This morning my dad and I drove the hour or so from Xenia, Ohio, where I serve as worship pastor of a mid-sized Nazarene church, to Circleville, Ohio. The purpose of this pilgrimage (and my father's trip from Tennessee to Ohio) was the Holiness Summit being held on the campus of Ohio Christian University. I don't have much time to offer a full-fledged review of the proceedings, but something occurred to me that I thought we might bat around while this summit is still in progress. (Who knows, I might end up with several posts out of this thing!)
The few hundred of us gathered, having been led in singing by Nazarene evangelist Gary Bond, were then exhorted, first by Louie Bustle and then by Stan Toler. The theme, of course, was the importance of the message of holiness. As I listened to what was said - and perhaps even more significantly, as I observed those around me - I began to sense that the impulse underlying this summit (and the other one to be held out west in September) was all deriving from a complex of concerns that might be summed up in a statement something like this one: Our doctrinal distinctive of holiness/entire sanctification is becoming increasingly obscured and is in danger of being lost altogether - we must become passionate once again about proclaiming the message of holiness in no vague or uncertain terms.
And as we sang "The Cleansing Wave" (Phoebe Palmer, 1871?), I had a thought that I've had before, but became even more pressing in this context - and I pose it to you as a question: What is the relationship between our holiness preaching and our holiness hymnody? I'm not necessarily asking that we vote on which is more important, although I do believe that how we sing our faith is at least as important, has at least as much shaping influence upon our spirituality, our theology, our conception of God (etc), as the faith as we receive it in the preached word.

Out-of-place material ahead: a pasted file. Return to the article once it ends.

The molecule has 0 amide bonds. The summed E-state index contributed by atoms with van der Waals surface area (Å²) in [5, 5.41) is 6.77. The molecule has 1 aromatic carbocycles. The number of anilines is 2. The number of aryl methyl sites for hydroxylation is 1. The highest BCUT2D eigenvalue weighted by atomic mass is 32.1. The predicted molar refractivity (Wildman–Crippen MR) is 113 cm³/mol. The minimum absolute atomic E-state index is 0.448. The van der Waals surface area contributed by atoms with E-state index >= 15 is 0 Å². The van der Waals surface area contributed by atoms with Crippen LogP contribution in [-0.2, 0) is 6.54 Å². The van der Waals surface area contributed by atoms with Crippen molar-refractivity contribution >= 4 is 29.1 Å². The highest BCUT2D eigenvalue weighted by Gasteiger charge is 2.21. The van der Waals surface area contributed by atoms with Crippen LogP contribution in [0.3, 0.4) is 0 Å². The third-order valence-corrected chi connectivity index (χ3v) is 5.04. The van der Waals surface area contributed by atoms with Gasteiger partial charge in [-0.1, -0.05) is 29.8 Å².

To put the question a bit differently, I guess what I'm left wondering is this: Can we revitalize the message of holiness in preaching alone, or does this task demand also a re(dis)covery of holiness songs, or indeed the creation of new holiness songs? I just don't see how the average CCM hit that's soaring to the top of the CCLI charts reinforces the message of holiness that has historically been so central to our tradition - in fact, I see many a song that would contradict this message (were the message being proclaimed). I have yet to discover any contemporary songwriters or composers of church music who give any indication of sharing our theological perspective, which makes it difficult. We (I!) should really be writing this stuff ourselves, for our purposes, but in practice, it's a whole lot easier to just sing the latest Chris Tomlin song than take the effort of creating something new. I hope I'm not confusing the issue, but I guess I remain unconvinced that the real problem is what we're preaching - in fact, I still hear holiness being preached from the pupit. What I don't hear is us singing it very often, if at all.